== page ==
We all have made some blogging mistakes on our niche sites, and this article and video are about how to correct them.
I’m showing you how to upgrade old content and deal with search intent the right way, so you won’t end up with a blogzilla, a monster blog post, as I did.
Now I have to cut it up into little pieces to ensure I don’t break the rules of search intent ever again.
Blogging is like putting a good puzzle together; you look at the pieces you have, see what pieces are left, and try to make them fit.
Only with blogging, you don’t have the helpful border lines that puzzle pieces have so you know where the edge is.
One of these pieces is the search intent, and I’m going to tell you why that border matters so much in a minute because it will save you from complete google update obliteration one day.
Let’s first look at how a blog post could easily turn into a blogzilla over time and what you should do to avoid it.
When you have an article that’s doing pretty well, you want to improve upon it to make it rank even better, right? That’s called upgrading old content, and there are many articles about it.
No wonder, because according to some, upgrading old content can be up to 58% more efficient than writing new articles, and MOZ has posted an article explaining the importance of the freshness effect of content in search rankings.
It’s why upgrading old content is an important part of my overall content strategy as well.
You can look at different tools to see which blog posts could be improved, like SEMrush and Ahrefs. I like to stick with the trusty old free google search console.
I’ve identified dashi substitutes as my target page to upgrade, and I’ll show you why a little later on.
Once you know which post to update, you can look at what you could add to improve it.
Have you ever had that tip? Look at your search console data at what keywords you’re ranking for and optimize for those as well?
It’s what big sites like searchengineland have written about, and it can be a good strategy.
Don’t follow this advice to the letter though because for one, this article is from 2020, and we all know SEO changes faster than the stock market after China’s collapse, and you can’t be stuck investing in the market, or your site, with outdated info.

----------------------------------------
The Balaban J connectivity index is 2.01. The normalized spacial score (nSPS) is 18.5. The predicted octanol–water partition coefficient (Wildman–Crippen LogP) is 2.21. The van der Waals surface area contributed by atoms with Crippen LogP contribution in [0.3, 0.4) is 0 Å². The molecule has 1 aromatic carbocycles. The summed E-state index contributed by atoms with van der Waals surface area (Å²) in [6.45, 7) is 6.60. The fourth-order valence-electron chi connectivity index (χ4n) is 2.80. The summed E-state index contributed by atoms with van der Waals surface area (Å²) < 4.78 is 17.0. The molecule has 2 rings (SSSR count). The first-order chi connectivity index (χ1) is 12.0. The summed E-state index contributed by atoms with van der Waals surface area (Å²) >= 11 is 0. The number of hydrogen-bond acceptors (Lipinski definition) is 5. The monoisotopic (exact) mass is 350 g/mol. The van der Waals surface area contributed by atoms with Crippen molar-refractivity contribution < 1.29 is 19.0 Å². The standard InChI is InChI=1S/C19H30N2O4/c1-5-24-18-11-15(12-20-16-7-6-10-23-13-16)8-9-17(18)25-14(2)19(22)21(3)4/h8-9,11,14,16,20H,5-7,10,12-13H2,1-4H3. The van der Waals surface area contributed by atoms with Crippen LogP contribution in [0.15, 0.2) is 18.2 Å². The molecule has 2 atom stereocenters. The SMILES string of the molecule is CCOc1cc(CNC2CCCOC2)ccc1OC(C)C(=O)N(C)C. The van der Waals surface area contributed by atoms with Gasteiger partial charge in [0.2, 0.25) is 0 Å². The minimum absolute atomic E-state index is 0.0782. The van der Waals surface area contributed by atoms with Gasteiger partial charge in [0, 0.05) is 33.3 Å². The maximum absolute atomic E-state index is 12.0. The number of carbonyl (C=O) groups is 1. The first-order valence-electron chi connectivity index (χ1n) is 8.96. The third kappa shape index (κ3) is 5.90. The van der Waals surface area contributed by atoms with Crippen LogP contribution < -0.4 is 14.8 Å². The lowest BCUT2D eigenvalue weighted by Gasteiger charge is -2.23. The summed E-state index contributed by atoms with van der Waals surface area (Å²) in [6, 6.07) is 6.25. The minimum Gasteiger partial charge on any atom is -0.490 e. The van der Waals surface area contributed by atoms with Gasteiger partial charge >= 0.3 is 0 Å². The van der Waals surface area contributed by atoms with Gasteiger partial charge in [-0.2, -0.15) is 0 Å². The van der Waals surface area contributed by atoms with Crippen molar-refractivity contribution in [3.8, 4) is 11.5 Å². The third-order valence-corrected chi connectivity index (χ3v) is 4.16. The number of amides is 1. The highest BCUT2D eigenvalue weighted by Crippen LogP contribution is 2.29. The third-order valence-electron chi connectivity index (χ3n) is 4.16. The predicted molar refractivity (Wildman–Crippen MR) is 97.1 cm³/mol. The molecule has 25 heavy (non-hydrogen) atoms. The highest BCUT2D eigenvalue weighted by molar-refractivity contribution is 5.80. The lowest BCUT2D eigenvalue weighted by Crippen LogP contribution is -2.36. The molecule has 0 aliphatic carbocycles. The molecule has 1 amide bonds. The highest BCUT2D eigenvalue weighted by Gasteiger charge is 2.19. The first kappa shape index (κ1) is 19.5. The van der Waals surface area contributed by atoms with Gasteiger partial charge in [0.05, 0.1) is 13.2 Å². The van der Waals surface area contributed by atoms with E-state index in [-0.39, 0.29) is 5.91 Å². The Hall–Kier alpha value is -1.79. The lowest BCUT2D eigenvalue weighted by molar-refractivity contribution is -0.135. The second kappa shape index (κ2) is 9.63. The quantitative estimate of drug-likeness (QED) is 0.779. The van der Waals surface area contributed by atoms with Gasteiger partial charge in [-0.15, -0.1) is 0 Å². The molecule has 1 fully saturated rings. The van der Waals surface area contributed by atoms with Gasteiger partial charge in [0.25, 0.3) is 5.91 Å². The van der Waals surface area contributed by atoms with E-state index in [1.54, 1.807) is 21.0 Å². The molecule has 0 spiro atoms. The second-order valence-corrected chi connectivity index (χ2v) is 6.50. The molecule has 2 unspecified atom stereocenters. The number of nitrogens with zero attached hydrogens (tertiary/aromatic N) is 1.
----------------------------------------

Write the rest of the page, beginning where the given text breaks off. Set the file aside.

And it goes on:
One of the concepts that have been talked about a lot since then is search intent.
Let’s decode this some more and look at what I did wrong so you can avoid it and what I’m going to do to fix it.
We have a few concepts like search intent, search console, and the keywords you are ranking for.
Google search console is the free tool google provides to help webmasters with understanding how their sites perform in the search results.
It can tell you a lot of things, and one of them is the number of searches your page shows up for and what those searches were.
So, I’ll explain it with dashi. It’s the Japanese broth that’s the base ingredient for a lot of their dishes and an important page on my site.
I’ve funneled the search console data to google data studio, another free tool of google that you can use to visualize data because, well I’m a nerd and that’s what nerds do.
And here are the searches my article on dashi substitutes is being shown for on google as a possible answer:
So, back in 2020, when this advice looked solid, I took these keywords and added more about them on the page.
I thought I’d have a real shot ranking for things like dashi instead of just teppanyaki with my article.
Then I saw recipes in the SERP so we should add that too. Then some FAQs, that’s brilliant we can write everything there is to find about this topic, and here we are, at 6000 words.
But then, my article was starting to decline in search rankings, being shown less prominent for my main keyword, and I wasn’t very successful at gaining traction on those extra keywords.
The problem here is search intent. I’ve heard a lot of advice over the years to write for multiple search intents you see in the SERP to cover all of the bases.
I’ve also used tools that promote this, like SurferSEO and POP, and if they aren’t used wisely, you can make a mess of an article like I did.
Then Google showed me the way, took me by the hand, and said, Quality content is content created to satisfy A user intent.
And then they showed me that sites can rank for multiple intents for the same keyword with different pages.
Google was telling me, it’s ok, you can write about all of this stuff. I know you’re passionate about teppanyaki, and you want to share your knowledge, just don’t do it all in one place!
Someone looking to make it at home isn’t going to want to read about the history of teppanyaki.
In the video, I go through step-by-step how you can turn your blogzilla into multiple articles targeting different intents.
It’s always hard to cut up something that already gets traffic, and you never know with 100% certainty if what you’re doing is what Google will reward going in, but I had to try because it’s what I know is the right thing to do.
It’s not about how thick a book is but about the value it brings the reader. The answer they are looking for at the moment of googling something.
And I wasted their time burying the lead somewhere in the middle of the book instead of in the first few paragraphs.
Now, we have an article that’s perfect for the person looking to find a substitute, and if he or she does want to know about the history or an authentic recipe, we’ll leave in a nice link to those so they can go off and read more about that. Now let the rankings start coming in again.
Update: Teppanyaki content is already up 41,5% since the update and cutting up the monster blog post into smaller pieces, that’s amazing!
Joost Nusselder is The Content Decoder, a content marketer, dad and loves trying out new tools en tactics. He's been working on a portfolio of niche sites since 2010. Now since 2016 he creates in-depth blog articles together with his team to help loyal readers earn from their own succesful sites.